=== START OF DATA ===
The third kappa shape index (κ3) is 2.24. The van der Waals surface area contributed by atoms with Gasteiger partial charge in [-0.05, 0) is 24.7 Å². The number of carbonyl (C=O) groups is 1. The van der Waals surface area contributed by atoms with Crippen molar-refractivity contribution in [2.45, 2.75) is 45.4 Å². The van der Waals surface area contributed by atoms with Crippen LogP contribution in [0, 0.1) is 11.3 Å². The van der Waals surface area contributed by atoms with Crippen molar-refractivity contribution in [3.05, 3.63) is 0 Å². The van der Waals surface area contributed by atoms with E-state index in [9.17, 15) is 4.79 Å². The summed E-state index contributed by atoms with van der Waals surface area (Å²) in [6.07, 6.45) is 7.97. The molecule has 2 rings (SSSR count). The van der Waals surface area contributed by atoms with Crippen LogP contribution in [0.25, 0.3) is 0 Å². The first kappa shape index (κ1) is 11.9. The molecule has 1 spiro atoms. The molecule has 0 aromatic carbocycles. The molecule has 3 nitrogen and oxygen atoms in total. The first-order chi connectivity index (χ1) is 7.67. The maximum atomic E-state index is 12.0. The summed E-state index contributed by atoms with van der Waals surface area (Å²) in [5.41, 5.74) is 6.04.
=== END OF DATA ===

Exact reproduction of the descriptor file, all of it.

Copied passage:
The third kappa shape index (κ3) is 2.24. The van der Waals surface area contributed by atoms with Gasteiger partial charge in [-0.05, 0) is 24.7 Å². The number of carbonyl (C=O) groups is 1. The van der Waals surface area contributed by atoms with Crippen molar-refractivity contribution in [2.45, 2.75) is 45.4 Å². The van der Waals surface area contributed by atoms with Crippen LogP contribution in [0, 0.1) is 11.3 Å². The van der Waals surface area contributed by atoms with Crippen molar-refractivity contribution in [3.05, 3.63) is 0 Å². The van der Waals surface area contributed by atoms with E-state index in [9.17, 15) is 4.79 Å². The summed E-state index contributed by atoms with van der Waals surface area (Å²) in [6.07, 6.45) is 7.97. The molecule has 2 rings (SSSR count). The van der Waals surface area contributed by atoms with Crippen LogP contribution in [0.25, 0.3) is 0 Å². The first kappa shape index (κ1) is 11.9. The molecule has 1 spiro atoms. The molecule has 0 aromatic carbocycles. The molecule has 3 nitrogen and oxygen atoms in total. The first-order chi connectivity index (χ1) is 7.67. The maximum atomic E-state index is 12.0. The summed E-state index contributed by atoms with van der Waals surface area (Å²) in [5.41, 5.74) is 6.04.